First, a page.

To end more positively tried a virtual meet up with friends last night which didn’t really work but it was lovely to see their faces. We wanted to sing a tribute to Kenny Rogers together! It might yet happen! I’m seeing a silver lining in the fact the government is having to do socialist things or everything will collapse and I think that will be hard to reverse once this is over as it will be too obvious to fool anyone anymore that neoliberal capitalism is a really bad idea for most of the population. Also the community level humanity and caring that is happening is heart warming and I hope we can keep it up as things get worse. Stay safe everyone and take care.

Day 2 smoke free

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Well I got through the day! Some sticky points but there were always going to be. I’m writing this to reflect on what helped and what didn’t so I can do better today. By better I mean avoid the meltdowns!

I was busy all day but wrote and meditated in the morning – definitely helped. Then I worked at home all morning then in seeing patients in afternoon then riding. I usually smoke in the car so that was tricky but I ate instead. Got home about 7 and that was the most difficult time. Used to be wine o’clock and also spliff o’clock. I got irritated with C, and decided we would have a spliff. I got the box and C reminded me what I had written yesterday (he reads my blogs!) so I went away to read your comments and then decided to eat dinner first instead.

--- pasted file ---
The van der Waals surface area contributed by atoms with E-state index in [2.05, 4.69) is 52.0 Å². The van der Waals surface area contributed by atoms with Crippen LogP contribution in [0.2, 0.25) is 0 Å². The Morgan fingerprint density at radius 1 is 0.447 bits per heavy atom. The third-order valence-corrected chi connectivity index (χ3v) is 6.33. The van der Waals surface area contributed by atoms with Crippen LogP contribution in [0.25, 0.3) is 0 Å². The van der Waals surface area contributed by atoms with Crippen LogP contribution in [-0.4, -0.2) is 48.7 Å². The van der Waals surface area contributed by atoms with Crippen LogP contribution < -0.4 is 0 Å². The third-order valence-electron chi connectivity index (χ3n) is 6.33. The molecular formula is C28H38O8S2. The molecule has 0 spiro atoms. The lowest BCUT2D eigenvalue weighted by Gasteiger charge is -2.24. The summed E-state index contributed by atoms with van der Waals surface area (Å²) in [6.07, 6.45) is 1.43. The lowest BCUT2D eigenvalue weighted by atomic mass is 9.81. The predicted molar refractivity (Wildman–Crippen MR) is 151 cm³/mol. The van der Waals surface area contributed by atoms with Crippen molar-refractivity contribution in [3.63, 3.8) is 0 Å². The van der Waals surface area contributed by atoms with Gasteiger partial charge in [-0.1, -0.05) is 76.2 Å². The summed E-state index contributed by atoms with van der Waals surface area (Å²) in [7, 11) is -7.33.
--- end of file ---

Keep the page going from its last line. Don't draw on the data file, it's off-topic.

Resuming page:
Your comments were so helpful! Helped me remember what my actual desire is – to be fully sober; encouraged me that I can do it and also that I’m not alone in this. Lots of lovely people are doing this too all around the world and they understand what it’s like. Thank you thank you thank you 💞💞💞 (Nadine I air smoked a bit too and it helped!)

After dinner I decided not to smoke and I was surprised that I didn’t actually crave much the rest of the evening. What I did do though was pick a fight with C just before we went to sleep. I ended up crying in my daughters bed but went back up and made up before sleep. My mum always used to say ‘don’t let the sun go down on your anger’ and I try to live by that as leaving stupid arguments overnight blows them up into more than they deserve. When I was downstairs I thought about going and having a cigarette and realised just how stupid that is. As if a smoke makes up for falling out with the person you love? Not being able to see your children for a while? Worrying about Covid 19 and all the people on the frontline and how we will cope as a community, a country, a species? This was clearly my addiction voice (now known as smoke devil 👿)at work and not my true self. It takes hold of my anxiety, distorts it into an all encompassing negative then presents itself as the only possible solace; having dissed all other available comforts along the way. God I hate that bastard! I hate it even more as it’s part of me but I do have a choice about how much it controls me.